The Brisket lesson
I had an experience with brisket on saturday that I thought I'd share for advice, or feedback.
I am new to brisket. It is not common Q here on the east coast of VA. and it really isn't even that easy to find around here.
I can go to a butcher and buy a 13 lb packer, and pay 50-60 bucks, but I know it is more of a challenge than my weekend pork shoulder and too much money to practice on. So from time to time. when one is on sale or managers special, I buy what is usually packaged as a small 3lb section of a flat. but at regular 6.99 a lb for these flat sections they can get too pricey to get much opportunity to practice with.
I call them flat "sections" because they aren't even the whole flat. I imagine a flat split into 3rds vertically. either that, or a really small cow.
Recently I bought two of these pre-packaged choice, "briskets" (flat sections of course) bu these were cut a little different. they were obviously cut right were the tip meets the flat so I had a little of both pieces to work with, but not really the whole of either. This presented a new challenge to me. after trimming off the hard fat was left with just short of a 2 lb piece of meat with different textures and leanness.
I probed the larger of the two flats and cooked and at 150, foiled both, individually. when temps hit around 200 I did the "probe" test . This is where it got challenging.
now every resource I have read says to ignore temps and trust the probe test. and I was prepared to do that. but when my probe went through some sections like butter that registered a 200 temp, then other areas had probe resistance but temp at 210, I took the meat off anyway. as I felt the resistance was from being overdone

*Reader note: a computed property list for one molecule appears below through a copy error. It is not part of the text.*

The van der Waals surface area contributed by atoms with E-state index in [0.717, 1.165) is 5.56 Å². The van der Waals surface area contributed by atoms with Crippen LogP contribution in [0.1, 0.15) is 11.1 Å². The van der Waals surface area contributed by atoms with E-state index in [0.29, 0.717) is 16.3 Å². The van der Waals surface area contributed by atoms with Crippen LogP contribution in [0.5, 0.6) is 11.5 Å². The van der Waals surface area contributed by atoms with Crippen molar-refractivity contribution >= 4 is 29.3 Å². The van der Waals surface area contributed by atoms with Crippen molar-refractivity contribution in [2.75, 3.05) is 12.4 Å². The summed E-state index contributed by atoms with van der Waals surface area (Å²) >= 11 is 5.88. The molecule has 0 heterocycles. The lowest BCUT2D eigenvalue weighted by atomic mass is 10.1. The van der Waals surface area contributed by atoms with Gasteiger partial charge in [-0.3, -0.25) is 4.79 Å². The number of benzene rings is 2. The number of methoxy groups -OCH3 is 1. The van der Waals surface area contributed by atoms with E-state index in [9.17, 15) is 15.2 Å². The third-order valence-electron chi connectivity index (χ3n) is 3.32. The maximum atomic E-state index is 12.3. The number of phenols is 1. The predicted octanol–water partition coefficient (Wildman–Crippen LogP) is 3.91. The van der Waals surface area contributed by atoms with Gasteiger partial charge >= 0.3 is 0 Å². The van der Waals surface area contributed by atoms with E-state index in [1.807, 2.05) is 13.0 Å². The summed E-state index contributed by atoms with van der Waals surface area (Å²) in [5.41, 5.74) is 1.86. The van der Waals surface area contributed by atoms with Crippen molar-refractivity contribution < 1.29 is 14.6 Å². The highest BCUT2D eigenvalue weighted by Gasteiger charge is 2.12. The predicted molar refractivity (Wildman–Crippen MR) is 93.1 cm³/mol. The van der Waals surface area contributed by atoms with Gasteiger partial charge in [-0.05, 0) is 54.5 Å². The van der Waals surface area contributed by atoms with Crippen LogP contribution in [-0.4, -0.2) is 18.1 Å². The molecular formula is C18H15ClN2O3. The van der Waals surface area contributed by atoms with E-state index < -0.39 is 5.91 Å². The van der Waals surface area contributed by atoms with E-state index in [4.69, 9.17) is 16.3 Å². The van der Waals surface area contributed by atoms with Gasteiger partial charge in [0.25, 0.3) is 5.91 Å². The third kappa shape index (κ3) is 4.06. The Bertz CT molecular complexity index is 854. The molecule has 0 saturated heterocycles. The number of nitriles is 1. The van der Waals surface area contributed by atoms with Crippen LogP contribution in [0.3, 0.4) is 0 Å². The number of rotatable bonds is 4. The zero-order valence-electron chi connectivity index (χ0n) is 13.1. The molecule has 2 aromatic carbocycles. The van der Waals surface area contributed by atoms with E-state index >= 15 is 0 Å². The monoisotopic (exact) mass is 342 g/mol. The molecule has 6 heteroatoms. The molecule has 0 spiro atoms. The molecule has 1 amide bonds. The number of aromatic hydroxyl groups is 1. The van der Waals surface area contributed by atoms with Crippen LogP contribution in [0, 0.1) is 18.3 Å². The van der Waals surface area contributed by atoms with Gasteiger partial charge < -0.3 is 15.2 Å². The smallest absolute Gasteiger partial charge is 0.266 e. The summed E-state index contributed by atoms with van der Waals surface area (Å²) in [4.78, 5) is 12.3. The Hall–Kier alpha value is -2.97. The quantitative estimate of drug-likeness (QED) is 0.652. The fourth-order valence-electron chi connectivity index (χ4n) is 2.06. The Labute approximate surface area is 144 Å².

after resting it down to 170, I sliced. I started by separating the obvious flat/tip sections. interesting as it was the flats were ok, but the connective fat was still holding the grain of the tip together. It was obvious just by looking at the meat. about half of my meat was cooked properly.
I recovered by placing the slices in a casserole dish and enough stubbs beef marinade to cover the bottomof the dish. I covered with foil and braised in the oven at about 260 for another 2 hours. I determined when it was ready by checking every 20 minutes to see if the opaque mass between the meat fibers were gone.
the outcome eventually turned into the best brisket I've ever had in my life. pulling apart easily with no resistance.
The last couple briskets I've cooked were text books successes. but what I learned here is patience. 210 scared me, but tough meat is tough meat. when I sliced it and could still see the gelatin that connects all the fibers, i knew I didn't cook it long enough. I said I am new to cooking brisket but I am not new to eating it. the finishing braise I suppose was the same principle as foiling and throwing back on the grill.
1. pay attention to the structure of the meat you buy if are buying a "cut" of brisket (i've run into the same thing recently with local grocer butchered spare ribs).
2. a smaller piece of meat requires more attention, more timing precision.
3. As much as I thought i understood, I definitely do now, "It isn't done until it is done" it was educational to look at two slices and see one slice with no connective tissue and one with gelatinous tissue in between the beef.
Next time I cook brisket i will be more wise and patient in my cook
I post this here for feedback. maybe my logic isn't correct. I would love to hear from others who cook these smaller brisket sections. also, maybe it will help someone else out.